Shortening the time “getting high”

I am not yet sure how this will affect the duration of the high, but I learned that I can shorten the ramp up time by doing sports in the morning. Actually doing sports boost my overall feeling across the day so the earlier I do it, the more I get out of this effect. Usually I am not a morning-sports person, but this insight helps me getting over this.

Actively planning with my rhythm

Before this experiment I never actively planned my day by my mental alertness. It was just too fuzzy. Luckily the data shows me that my condition throughout the day is so consistent that it is easy to plan with it.

The data shows me that my condition throughout the day is so consistent that it is easy to plan with

For example I usually spend the first hour after he wakes up with my son before my girlfriend takes over. I try to get up so that I can 30 minutes of sports before he wakes. Then I will be at my best when I start working. I also try to plan the major thing for my focus time so that I can jump right into it without needing to organise myself.

Dealing with the lows

Lows may still be good to do boring work, but the afternoon slot is really not useful at all. I will try to shorten this low by strategic napping. Until then I also like to go outdoors, going for a walk or doing something for fun, e.g. spending time with my son or calling a friend.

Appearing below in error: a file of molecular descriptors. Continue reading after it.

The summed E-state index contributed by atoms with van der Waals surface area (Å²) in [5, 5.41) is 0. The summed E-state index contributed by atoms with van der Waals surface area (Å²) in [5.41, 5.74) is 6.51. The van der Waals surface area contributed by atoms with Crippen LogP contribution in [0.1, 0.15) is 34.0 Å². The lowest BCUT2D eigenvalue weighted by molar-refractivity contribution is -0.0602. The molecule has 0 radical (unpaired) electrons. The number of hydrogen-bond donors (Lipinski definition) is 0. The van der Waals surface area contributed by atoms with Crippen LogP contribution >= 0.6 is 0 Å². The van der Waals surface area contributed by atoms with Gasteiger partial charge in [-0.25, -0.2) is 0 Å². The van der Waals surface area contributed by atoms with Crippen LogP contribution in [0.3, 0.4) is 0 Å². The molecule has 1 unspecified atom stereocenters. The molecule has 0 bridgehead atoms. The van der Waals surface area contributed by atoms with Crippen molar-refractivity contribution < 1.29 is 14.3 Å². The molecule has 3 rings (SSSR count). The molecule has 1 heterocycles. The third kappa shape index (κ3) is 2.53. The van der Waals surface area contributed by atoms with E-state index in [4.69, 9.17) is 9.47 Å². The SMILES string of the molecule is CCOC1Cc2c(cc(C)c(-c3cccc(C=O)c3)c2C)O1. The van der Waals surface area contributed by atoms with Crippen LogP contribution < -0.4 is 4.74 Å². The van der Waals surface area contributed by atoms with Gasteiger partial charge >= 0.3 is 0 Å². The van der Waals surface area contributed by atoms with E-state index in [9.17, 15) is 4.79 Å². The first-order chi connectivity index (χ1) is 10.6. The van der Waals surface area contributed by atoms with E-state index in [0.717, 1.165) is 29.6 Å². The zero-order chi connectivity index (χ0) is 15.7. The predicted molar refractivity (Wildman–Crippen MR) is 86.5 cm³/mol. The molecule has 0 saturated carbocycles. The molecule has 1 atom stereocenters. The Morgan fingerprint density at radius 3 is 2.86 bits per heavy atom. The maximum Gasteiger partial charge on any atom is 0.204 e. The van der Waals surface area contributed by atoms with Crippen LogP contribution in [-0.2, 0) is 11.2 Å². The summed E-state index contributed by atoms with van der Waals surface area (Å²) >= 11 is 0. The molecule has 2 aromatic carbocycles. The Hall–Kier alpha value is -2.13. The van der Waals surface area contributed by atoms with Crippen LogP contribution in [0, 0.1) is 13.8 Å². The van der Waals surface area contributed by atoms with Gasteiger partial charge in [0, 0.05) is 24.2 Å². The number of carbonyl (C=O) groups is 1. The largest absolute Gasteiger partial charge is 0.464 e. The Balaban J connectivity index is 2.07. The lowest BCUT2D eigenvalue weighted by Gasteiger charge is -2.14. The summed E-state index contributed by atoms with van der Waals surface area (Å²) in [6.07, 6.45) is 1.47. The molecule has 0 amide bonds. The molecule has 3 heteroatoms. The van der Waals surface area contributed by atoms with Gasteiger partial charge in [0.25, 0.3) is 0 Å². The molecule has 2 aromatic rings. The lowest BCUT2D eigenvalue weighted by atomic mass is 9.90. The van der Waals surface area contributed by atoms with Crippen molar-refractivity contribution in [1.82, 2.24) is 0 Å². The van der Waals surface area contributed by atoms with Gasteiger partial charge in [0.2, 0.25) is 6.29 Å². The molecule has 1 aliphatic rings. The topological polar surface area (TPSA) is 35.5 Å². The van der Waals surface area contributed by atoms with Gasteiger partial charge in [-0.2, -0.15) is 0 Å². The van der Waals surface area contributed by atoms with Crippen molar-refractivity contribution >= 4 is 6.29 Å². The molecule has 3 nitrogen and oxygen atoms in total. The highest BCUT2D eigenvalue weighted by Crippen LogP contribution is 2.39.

The morning is always better

No matter how good or unfit I feel on a day, the morning time is always the best compared to the rest of the day. When I have to do chores like going to a doctor for a regular examination, buying groceries etc. these are now banned from the morning forever.

Is that all?

I don’t believe in magic bullets and tricks to make you X times more productive with a simple trick. But I strongly believe in consistent small changes that give you a few percent with each thing you change. With my self-observation I now have a good baseline of data to run additional experiments. The next thing I will try is to do a nap in the afternoon in order to reduce the second trough. After this I will check if a 20 minutes nap will enable me to shorten my night sleep a bit without feeling bad.

For you to try

If you also want to self monitor (I recommend it), here are a few things I learned that may help you

  • Keep it simple: After the experiment I really only used the times and figures for mental alertness. Physical was no real difference and the break times were too hard to evaluate in such a short period
  • Evaluate your results not by the hour you took it but by the number of the measurement (1st measure of the day, 2nd measure of the day) so that you don’t mess up your result by getting up later
  • If you care about work skip weekends because your changed activity may require different evaluation
  • Make it quick: Measuring is annoying, so 2–3 weeks should suffice for first insights. When you apply them you can always run another experiment

Reading Tips

If you want to get more out of your date and you are also interested in other methods than just timing I can recommend The 4 Hour Work Week and How to be a capitalist without any capital. Bot books look primarily and input-output and automation methods.